9. Mart

    Mart Well-Known Member

    some further thoughts

    Hi Kevin

    Thanks for your helpful comments. It will be interesting to see if this gait changes with time.

    I was hunting around for some ideas yesterday and came across a study of difference between barefoot and shod running biomechanics. Although this deals with a different gait style, particularly with difference in knee flexion at foot contact, given the large contact forces involved because of obesity I thought there might be some relevant parallels in comparing possible similar compensations.

    I am wondering if anyone is noticing this pattern in their obese patients particularly differences between barefoot and shod gait irrespective of complaints of PHP

    I intend to have a look at this lady’s shod gait for comparison when she returns to see me next week and I’ll post the video for any one interested



    here’s the relevant extract;

    In barefoot running, placement of the foot is significantly more horizontal than in the shod condition: This flatter foot placement
    results from a significantly larger plantar flexion of the
    ankle and a significantly more vertical position of the
    shank in the barefoot condition. The latter is caused by
    a larger knee flexion because there is no difference in
    thigh orientation at touchdown between barefoot and
    shod running. It is interesting to note that this more horizontal foot
    placement is prepared well before touchdown. In the
    barefoot condition, the ankle is already significantly
    more plantar flexed at 0.03 s before touchdown and the
    knee becomes significantly more flexed from 0.02 s before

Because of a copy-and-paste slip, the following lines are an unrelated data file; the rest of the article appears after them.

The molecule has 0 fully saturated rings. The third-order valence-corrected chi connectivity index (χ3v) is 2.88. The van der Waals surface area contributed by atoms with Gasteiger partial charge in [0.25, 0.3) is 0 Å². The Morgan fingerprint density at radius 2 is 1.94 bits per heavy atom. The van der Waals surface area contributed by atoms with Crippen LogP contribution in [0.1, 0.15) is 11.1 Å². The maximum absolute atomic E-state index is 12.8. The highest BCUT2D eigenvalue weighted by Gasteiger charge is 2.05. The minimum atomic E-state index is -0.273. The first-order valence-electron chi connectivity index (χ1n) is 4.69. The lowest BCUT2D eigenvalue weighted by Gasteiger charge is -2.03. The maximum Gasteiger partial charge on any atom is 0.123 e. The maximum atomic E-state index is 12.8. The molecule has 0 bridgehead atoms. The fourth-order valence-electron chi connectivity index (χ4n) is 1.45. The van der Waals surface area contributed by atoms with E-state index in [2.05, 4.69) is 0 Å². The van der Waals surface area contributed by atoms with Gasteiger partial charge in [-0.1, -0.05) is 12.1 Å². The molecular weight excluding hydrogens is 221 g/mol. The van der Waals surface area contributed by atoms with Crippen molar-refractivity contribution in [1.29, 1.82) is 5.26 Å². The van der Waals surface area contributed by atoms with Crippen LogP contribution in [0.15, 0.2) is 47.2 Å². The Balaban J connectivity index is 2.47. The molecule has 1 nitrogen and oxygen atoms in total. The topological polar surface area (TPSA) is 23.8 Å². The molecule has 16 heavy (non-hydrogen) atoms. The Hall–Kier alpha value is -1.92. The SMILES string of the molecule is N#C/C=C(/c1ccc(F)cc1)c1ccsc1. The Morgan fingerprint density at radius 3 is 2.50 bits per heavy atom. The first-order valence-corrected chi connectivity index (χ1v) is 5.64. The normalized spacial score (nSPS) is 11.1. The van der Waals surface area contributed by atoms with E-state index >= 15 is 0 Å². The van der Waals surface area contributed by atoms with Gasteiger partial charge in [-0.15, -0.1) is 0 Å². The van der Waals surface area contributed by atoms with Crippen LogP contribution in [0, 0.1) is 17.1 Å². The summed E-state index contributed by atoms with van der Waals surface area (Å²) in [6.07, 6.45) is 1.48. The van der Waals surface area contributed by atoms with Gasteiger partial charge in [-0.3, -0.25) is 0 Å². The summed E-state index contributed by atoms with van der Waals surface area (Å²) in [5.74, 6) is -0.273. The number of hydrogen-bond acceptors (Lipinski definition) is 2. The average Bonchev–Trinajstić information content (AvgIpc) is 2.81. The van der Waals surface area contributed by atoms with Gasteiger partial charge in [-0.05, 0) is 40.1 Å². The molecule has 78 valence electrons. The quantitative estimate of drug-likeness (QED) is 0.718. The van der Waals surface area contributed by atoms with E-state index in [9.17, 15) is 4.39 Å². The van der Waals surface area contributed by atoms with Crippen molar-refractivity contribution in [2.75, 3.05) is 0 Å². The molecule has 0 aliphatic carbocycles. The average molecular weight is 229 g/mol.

The flatter foot placement in barefoot running could
    be explained by another functional demand. In previous
    research it was shown that at first ground contact the
    heel pad is suddenly deformed to a physiological maximum
    when running barefooted (De Clercq et al., 1994).
    The deformation of the fatty heel tissue is proportional to
    the local stress acting on the plantar side of the bare heel.
    This means that for a given vertical impact force * the
    F;* being non-different in barefoot/shod*, the local
    pressure on the heel can be reduced by adopting a flatter
    foot placement, through which initial ground contact
    covers a larger plantar area. In this way overloading of
    the heel could be prevented. Indeed, in the barefoot
    running condition the maximal local pressure underneath
    the heel correlates negatively with the sole angle at
    touchdown. The more horizontal the foot, the smaller the maximal pressure acting on the heel.

    It is also remarkable that the horizontal component of
    the touchdown velocity is significantly smaller in barefoot
    running. As sensation of mechanical inputs and pain is well established in
    the foot sole (Bojsen-Moller and Jorgensen, 1991) it is
    assumed that runners adopt a flatter foot placement in
    barefoot running in an attempt to limit the local pressure.

    Journal of Biomechanics 33 (2000) 269}278
    Biomechanical analysis of the stance phase during
    barefoot and shod running
    Brigit De Witt, Dirk De Clercq, Peter Aerts"
    Last edited: Mar 29, 2006